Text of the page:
Free Registration

Take The Conversation Further ...

We'd love to know your thoughts on this article.
Meet us over on Google+ or Twitter to join the conversation right now!

Comments

  1. Sean,

    Nice work breaking it down into what makes a killer headline, and what happens when you overdo it. I’ve been trying to follow a lot of the advice I’ve read on copy blogger recently as I write some of my own title bait.

    I am not sure I completely agree with your example though. There are over the top headlines, and then there are headlines that just don’t make any sense – I think the main reason that headline fails is not so much because there is so much going on, but because “orange job candidate” makes no sense to me.

  2. Excellent post! Too many people try to grab audiences attention by being too over the top with their titles and many times are just plain confusing. I like plain, clean and (many times) funny titles.

  3. But overdoing the headline is Sleezy Internet Marketing 101. You should never be realistic or honest, or no one will want to know how they can make $103,045 in just 13 days using a Top Secret method that other internet marketers don’t want you to know!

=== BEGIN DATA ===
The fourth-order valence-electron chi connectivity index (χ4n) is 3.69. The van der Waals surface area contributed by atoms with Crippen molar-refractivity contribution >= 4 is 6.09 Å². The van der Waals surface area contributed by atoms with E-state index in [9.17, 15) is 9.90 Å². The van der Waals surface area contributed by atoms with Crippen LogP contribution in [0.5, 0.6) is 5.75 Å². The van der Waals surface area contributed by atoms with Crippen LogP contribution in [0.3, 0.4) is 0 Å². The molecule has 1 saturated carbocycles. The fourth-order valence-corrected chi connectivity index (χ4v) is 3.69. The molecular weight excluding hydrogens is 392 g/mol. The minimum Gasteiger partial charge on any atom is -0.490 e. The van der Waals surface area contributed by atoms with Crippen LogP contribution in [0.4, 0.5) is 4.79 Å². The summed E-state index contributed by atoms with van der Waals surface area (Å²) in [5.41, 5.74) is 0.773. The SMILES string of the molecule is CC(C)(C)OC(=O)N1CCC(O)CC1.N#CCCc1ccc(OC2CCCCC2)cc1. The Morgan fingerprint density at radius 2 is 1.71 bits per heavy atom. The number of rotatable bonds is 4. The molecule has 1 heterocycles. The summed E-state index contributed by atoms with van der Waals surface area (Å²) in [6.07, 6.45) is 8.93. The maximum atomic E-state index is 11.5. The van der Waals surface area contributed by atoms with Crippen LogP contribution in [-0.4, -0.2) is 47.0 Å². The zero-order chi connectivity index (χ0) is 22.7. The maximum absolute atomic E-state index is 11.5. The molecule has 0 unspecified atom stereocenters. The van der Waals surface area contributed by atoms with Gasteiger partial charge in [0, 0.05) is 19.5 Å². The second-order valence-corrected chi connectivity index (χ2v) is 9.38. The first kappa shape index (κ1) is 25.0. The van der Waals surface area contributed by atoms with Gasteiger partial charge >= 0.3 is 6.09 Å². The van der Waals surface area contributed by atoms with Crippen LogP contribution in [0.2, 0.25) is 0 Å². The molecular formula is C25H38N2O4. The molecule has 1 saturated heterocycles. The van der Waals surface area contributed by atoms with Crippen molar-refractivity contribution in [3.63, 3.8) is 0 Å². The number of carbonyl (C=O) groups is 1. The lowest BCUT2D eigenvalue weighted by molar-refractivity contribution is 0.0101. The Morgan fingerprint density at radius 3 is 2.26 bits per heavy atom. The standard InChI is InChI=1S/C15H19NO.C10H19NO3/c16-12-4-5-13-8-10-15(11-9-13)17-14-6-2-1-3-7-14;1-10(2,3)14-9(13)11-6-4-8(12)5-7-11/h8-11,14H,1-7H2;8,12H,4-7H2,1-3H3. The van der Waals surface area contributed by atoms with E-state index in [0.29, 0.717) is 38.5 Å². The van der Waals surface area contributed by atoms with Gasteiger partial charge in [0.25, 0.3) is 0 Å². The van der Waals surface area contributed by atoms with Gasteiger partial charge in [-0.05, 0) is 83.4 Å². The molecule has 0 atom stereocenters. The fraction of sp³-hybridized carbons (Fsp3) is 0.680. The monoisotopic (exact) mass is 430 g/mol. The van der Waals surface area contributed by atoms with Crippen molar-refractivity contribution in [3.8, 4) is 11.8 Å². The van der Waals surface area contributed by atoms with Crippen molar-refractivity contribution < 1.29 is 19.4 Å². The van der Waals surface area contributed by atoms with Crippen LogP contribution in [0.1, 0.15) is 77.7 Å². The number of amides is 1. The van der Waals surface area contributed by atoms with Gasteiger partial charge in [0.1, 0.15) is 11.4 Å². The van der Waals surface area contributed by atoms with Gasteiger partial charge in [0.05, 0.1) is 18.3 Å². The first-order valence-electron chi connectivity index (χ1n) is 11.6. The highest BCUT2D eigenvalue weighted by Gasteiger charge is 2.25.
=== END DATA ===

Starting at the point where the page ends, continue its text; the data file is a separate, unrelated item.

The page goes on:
4. How’s my latest blog title? It says, “A Sexy Girl with Big Boobs.”

    Is that a catchy headline?

  5. I like that way of thinking about it. Sometimes I come up with (what I think are) wonderfully creative and curious post titles, but I often don’t use them because there’s just no information. I’m not sure whether I fix them by working in a known factor or not…I haven’t thought much about the process.

  6. think the main reason that headline fails is not so much because there is so much going on, but because “orange job candidate” makes no sense to me.

    If one of the elements made sense to you, and you were interested in the subject, it would work.

    e.g. How the ‘orange job candidate’ helps you increase prices.

    How the ‘orange job candidate’ helps keep you warm in winter.

    I’m not suggesting ‘orange job candidate’ as terminology. I’m just saying that if you’re going to create curiosity, then restrict it to one fact/term.

    Sean

  7. But overdoing the headline is Sleezy Internet Marketing 101. You should never be realistic or honest, or no one will want to know how they can make $103,045 in just 13 days using a Top Secret method that other internet marketers don’t want you to know!

    Well, there’s a market for every headline, and I have to say if the client is brain dead, that headline, completely overcooked with curiosity and hype—is purrrrrrfect.